Principals urged to sign up to new teacher-sharing scheme

A new teacher-sharing scheme aimed at alleviating some of the recruitment issues facing schools has been announced.

Education Minister Joe McHugh urged school principals to sign up to the new scheme, which will allow post-primary schools to share teachers in priority subjects.

The initiative will start from the beginning of the 2019/2020 academic school year and will be reviewed after the first year of operation.

Mr McHugh said: “The aim of this scheme is to alleviate some of the challenges schools have faced in recruiting teachers.

“This new approach to filling posts is a solution for principals who are seeking teachers and graduates who are looking for full-time employment and more options for work.”

The scheme is one of a range of measures contained in the minister’s Action Plan for Teacher Supply, published last November.

The development and implementation of the plan is being led by the Teacher Supply Steering Group, in recognition of the significant recruitment challenges some schools have experienced.

It is hoped the initiative will provide more options to ease recruitment pressures in some specific subject areas such as Stem, modern languages, Irish and home economics.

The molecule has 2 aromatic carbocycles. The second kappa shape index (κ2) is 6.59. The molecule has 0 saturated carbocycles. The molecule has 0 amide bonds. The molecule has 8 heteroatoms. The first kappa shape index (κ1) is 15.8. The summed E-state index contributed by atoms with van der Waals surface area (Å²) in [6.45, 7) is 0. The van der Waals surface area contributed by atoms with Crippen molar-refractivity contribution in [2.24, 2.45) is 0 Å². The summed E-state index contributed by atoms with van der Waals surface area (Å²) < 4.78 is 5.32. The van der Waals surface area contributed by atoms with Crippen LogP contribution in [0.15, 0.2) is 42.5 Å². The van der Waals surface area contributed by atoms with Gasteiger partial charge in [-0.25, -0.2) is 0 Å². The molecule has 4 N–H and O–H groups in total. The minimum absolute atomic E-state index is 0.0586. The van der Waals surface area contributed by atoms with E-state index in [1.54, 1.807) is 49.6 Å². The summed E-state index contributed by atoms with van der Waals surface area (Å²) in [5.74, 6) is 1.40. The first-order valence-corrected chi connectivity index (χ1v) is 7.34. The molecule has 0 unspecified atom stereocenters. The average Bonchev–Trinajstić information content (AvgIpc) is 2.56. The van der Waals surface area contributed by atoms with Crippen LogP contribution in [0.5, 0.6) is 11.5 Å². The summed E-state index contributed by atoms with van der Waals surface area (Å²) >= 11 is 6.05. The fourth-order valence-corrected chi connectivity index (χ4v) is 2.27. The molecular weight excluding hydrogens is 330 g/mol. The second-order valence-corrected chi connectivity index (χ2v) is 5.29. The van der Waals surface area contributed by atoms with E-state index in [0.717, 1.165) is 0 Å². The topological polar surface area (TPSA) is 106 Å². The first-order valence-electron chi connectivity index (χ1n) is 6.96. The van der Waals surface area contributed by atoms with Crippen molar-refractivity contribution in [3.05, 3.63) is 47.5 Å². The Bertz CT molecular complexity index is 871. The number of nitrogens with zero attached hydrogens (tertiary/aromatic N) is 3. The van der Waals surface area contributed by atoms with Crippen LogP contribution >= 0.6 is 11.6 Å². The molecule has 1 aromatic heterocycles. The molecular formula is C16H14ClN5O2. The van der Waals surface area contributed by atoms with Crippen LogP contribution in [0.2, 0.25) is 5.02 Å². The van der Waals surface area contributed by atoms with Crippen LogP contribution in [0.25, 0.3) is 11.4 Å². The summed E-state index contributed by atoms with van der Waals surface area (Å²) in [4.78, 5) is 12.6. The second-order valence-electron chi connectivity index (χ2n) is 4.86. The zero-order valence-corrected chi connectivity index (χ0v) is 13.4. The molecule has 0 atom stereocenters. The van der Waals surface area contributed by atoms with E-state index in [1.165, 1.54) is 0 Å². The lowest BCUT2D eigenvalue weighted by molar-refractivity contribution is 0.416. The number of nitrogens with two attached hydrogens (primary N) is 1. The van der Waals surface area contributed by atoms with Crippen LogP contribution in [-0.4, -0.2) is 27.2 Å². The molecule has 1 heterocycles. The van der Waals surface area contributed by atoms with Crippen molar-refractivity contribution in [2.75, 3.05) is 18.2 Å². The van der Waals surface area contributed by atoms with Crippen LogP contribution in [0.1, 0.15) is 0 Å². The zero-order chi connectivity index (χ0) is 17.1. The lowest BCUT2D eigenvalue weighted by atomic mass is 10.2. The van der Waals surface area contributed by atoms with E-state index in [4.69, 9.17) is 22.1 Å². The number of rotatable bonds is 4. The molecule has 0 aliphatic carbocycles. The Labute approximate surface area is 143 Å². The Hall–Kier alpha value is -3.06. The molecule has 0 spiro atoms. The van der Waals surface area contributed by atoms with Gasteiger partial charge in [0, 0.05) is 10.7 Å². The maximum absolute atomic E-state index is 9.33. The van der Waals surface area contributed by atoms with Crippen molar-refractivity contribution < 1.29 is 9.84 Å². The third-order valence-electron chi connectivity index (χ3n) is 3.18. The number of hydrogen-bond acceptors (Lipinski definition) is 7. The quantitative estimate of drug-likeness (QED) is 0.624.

I urge schools to see this as an opportunity and begin the groundwork to make the most of this new scheme

“Addressing the current and future challenges in teacher supply is a national priority,” Mr McHugh said.

“Principals and the boards of management in schools should seize this opportunity to work with a neighbouring school by sharing a teacher in a specialist subject.

“With all the progress in our post-primary education system, the growing number of young people in post-primary and new initiatives like Leaving Cert PE and computer science, we need to focus on new ways of working.

“I urge schools to see this as an opportunity and begin the groundwork to make the most of this new scheme.”

The scheme will allow two schools to work together to recruit a teacher for a job and employ them on more hours than if they were teaching in just one school.

It will optimise the use of teaching time and it will allow a teacher to work as many hours as possible in a high-demand subject.

Mr McHugh added: “It is a good option for the schools and for the teacher. I am confident that it will make a difference and help to ease the difficulties that some schools have experienced in sourcing teachers of high-priority subjects.”

He said school management bodies and teacher unions had shown great commitment and co-operation by agreeing to innovative solutions such as the scheme being announced.

“Teacher supply is a complex challenge but we will only succeed in addressing the challenges if we continue to work together and seek to identify and implement flexible and innovative approaches to ensure that we meet the future needs of our schools, our teachers and our children,” he said.

- Press Association



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